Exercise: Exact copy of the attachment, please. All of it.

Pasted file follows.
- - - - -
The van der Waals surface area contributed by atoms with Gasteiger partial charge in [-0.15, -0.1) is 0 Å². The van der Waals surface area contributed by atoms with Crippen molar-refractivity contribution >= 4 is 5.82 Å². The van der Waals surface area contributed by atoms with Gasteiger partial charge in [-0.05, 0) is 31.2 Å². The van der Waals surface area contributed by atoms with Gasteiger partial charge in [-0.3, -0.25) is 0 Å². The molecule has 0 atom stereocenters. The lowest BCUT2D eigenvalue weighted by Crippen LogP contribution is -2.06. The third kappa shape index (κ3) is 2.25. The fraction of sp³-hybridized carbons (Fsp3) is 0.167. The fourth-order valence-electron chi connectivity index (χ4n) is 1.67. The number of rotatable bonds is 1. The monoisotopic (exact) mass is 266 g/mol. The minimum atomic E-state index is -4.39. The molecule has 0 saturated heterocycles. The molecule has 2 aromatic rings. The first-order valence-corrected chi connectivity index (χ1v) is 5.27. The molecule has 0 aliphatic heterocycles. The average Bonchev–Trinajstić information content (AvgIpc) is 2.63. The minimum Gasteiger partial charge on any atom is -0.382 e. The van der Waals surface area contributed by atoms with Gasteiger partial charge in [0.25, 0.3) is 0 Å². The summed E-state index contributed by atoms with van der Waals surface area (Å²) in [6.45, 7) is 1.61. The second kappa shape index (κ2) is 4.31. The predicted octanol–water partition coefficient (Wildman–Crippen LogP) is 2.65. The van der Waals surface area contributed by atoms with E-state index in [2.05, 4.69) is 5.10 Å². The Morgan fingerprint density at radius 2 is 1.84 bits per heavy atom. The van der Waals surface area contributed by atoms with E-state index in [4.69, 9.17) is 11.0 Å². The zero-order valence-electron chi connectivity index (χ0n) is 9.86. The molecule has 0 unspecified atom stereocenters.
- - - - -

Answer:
The van der Waals surface area contributed by atoms with Gasteiger partial charge in [-0.15, -0.1) is 0 Å². The van der Waals surface area contributed by atoms with Crippen molar-refractivity contribution >= 4 is 5.82 Å². The van der Waals surface area contributed by atoms with Gasteiger partial charge in [-0.05, 0) is 31.2 Å². The van der Waals surface area contributed by atoms with Gasteiger partial charge in [-0.3, -0.25) is 0 Å². The molecule has 0 atom stereocenters. The lowest BCUT2D eigenvalue weighted by Crippen LogP contribution is -2.06. The third kappa shape index (κ3) is 2.25. The fraction of sp³-hybridized carbons (Fsp3) is 0.167. The fourth-order valence-electron chi connectivity index (χ4n) is 1.67. The number of rotatable bonds is 1. The monoisotopic (exact) mass is 266 g/mol. The minimum atomic E-state index is -4.39. The molecule has 0 saturated heterocycles. The molecule has 2 aromatic rings. The first-order valence-corrected chi connectivity index (χ1v) is 5.27. The molecule has 0 aliphatic heterocycles. The average Bonchev–Trinajstić information content (AvgIpc) is 2.63. The minimum Gasteiger partial charge on any atom is -0.382 e. The van der Waals surface area contributed by atoms with Gasteiger partial charge in [0.25, 0.3) is 0 Å². The summed E-state index contributed by atoms with van der Waals surface area (Å²) in [6.45, 7) is 1.61. The second kappa shape index (κ2) is 4.31. The predicted octanol–water partition coefficient (Wildman–Crippen LogP) is 2.65. The van der Waals surface area contributed by atoms with E-state index in [2.05, 4.69) is 5.10 Å². The Morgan fingerprint density at radius 2 is 1.84 bits per heavy atom. The van der Waals surface area contributed by atoms with E-state index in [4.69, 9.17) is 11.0 Å². The zero-order valence-electron chi connectivity index (χ0n) is 9.86. The molecule has 0 unspecified atom stereocenters.